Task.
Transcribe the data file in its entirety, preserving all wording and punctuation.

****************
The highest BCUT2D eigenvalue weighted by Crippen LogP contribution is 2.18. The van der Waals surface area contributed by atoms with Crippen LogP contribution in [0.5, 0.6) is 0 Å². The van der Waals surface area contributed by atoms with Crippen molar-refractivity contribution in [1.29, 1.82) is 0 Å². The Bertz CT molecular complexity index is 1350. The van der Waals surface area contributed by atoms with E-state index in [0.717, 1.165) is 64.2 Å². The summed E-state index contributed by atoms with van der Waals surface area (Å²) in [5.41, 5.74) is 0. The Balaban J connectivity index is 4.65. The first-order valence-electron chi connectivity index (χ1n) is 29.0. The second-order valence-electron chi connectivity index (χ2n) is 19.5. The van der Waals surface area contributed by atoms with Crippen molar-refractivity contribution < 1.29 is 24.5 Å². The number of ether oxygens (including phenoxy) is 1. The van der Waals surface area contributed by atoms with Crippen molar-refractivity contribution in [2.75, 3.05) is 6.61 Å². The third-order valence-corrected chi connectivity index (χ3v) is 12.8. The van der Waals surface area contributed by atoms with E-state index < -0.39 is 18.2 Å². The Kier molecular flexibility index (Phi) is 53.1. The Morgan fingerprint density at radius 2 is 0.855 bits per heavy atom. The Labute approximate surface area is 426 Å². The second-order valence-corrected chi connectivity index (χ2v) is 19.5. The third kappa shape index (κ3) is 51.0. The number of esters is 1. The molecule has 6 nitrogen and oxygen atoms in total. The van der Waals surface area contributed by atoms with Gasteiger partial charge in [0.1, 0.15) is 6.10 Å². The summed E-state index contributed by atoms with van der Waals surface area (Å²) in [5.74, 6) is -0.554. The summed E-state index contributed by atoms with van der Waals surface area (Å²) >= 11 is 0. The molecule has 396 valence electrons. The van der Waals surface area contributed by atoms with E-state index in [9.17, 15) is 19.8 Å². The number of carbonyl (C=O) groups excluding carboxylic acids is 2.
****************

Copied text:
The highest BCUT2D eigenvalue weighted by Crippen LogP contribution is 2.18. The van der Waals surface area contributed by atoms with Crippen LogP contribution in [0.5, 0.6) is 0 Å². The van der Waals surface area contributed by atoms with Crippen molar-refractivity contribution in [1.29, 1.82) is 0 Å². The Bertz CT molecular complexity index is 1350. The van der Waals surface area contributed by atoms with E-state index in [0.717, 1.165) is 64.2 Å². The summed E-state index contributed by atoms with van der Waals surface area (Å²) in [5.41, 5.74) is 0. The Balaban J connectivity index is 4.65. The first-order valence-electron chi connectivity index (χ1n) is 29.0. The second-order valence-electron chi connectivity index (χ2n) is 19.5. The van der Waals surface area contributed by atoms with Crippen molar-refractivity contribution < 1.29 is 24.5 Å². The number of ether oxygens (including phenoxy) is 1. The van der Waals surface area contributed by atoms with Crippen molar-refractivity contribution in [2.75, 3.05) is 6.61 Å². The third-order valence-corrected chi connectivity index (χ3v) is 12.8. The van der Waals surface area contributed by atoms with E-state index < -0.39 is 18.2 Å². The Kier molecular flexibility index (Phi) is 53.1. The Morgan fingerprint density at radius 2 is 0.855 bits per heavy atom. The Labute approximate surface area is 426 Å². The second-order valence-corrected chi connectivity index (χ2v) is 19.5. The third kappa shape index (κ3) is 51.0. The number of esters is 1. The molecule has 6 nitrogen and oxygen atoms in total. The van der Waals surface area contributed by atoms with Gasteiger partial charge in [0.1, 0.15) is 6.10 Å². The summed E-state index contributed by atoms with van der Waals surface area (Å²) in [5.74, 6) is -0.554. The summed E-state index contributed by atoms with van der Waals surface area (Å²) >= 11 is 0. The molecule has 396 valence electrons. The van der Waals surface area contributed by atoms with E-state index in [9.17, 15) is 19.8 Å². The number of carbonyl (C=O) groups excluding carboxylic acids is 2.